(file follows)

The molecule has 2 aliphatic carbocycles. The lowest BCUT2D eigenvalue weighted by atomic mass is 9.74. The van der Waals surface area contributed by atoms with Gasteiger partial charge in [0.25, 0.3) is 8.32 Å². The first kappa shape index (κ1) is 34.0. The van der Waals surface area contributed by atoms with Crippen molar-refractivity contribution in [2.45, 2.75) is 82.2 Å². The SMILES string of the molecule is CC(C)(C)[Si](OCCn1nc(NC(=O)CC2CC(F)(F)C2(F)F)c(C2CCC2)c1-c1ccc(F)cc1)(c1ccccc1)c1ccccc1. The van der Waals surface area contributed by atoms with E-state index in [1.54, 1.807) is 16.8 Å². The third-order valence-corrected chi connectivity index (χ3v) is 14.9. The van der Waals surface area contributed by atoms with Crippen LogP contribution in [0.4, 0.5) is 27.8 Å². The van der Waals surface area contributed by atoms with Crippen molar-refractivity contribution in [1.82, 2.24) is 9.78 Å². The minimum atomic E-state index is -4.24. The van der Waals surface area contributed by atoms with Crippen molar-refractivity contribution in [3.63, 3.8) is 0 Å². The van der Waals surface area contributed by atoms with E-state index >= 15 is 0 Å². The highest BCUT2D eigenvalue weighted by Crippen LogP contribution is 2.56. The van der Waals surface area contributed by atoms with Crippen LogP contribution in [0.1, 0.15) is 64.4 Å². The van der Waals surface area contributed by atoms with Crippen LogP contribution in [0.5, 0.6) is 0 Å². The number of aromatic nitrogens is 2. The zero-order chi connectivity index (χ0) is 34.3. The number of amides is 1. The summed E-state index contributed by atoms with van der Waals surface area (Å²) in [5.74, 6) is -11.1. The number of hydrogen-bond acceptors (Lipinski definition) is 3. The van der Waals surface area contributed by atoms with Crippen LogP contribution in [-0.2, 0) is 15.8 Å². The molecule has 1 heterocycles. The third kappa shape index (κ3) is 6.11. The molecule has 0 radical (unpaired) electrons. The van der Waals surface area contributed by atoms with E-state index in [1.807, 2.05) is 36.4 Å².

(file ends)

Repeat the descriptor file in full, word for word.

The molecule has 2 aliphatic carbocycles. The lowest BCUT2D eigenvalue weighted by atomic mass is 9.74. The van der Waals surface area contributed by atoms with Gasteiger partial charge in [0.25, 0.3) is 8.32 Å². The first kappa shape index (κ1) is 34.0. The van der Waals surface area contributed by atoms with Crippen molar-refractivity contribution in [2.45, 2.75) is 82.2 Å². The SMILES string of the molecule is CC(C)(C)[Si](OCCn1nc(NC(=O)CC2CC(F)(F)C2(F)F)c(C2CCC2)c1-c1ccc(F)cc1)(c1ccccc1)c1ccccc1. The van der Waals surface area contributed by atoms with E-state index in [1.54, 1.807) is 16.8 Å². The third-order valence-corrected chi connectivity index (χ3v) is 14.9. The van der Waals surface area contributed by atoms with Crippen LogP contribution in [0.4, 0.5) is 27.8 Å². The van der Waals surface area contributed by atoms with Crippen molar-refractivity contribution in [1.82, 2.24) is 9.78 Å². The minimum atomic E-state index is -4.24. The van der Waals surface area contributed by atoms with Crippen molar-refractivity contribution in [3.63, 3.8) is 0 Å². The van der Waals surface area contributed by atoms with E-state index >= 15 is 0 Å². The highest BCUT2D eigenvalue weighted by Crippen LogP contribution is 2.56. The van der Waals surface area contributed by atoms with Crippen LogP contribution in [0.1, 0.15) is 64.4 Å². The van der Waals surface area contributed by atoms with Crippen LogP contribution in [0.5, 0.6) is 0 Å². The number of aromatic nitrogens is 2. The zero-order chi connectivity index (χ0) is 34.3. The number of amides is 1. The summed E-state index contributed by atoms with van der Waals surface area (Å²) in [5.74, 6) is -11.1. The number of hydrogen-bond acceptors (Lipinski definition) is 3. The van der Waals surface area contributed by atoms with Crippen LogP contribution in [-0.2, 0) is 15.8 Å². The molecule has 1 heterocycles. The third kappa shape index (κ3) is 6.11. The molecule has 0 radical (unpaired) electrons. The van der Waals surface area contributed by atoms with E-state index in [1.807, 2.05) is 36.4 Å².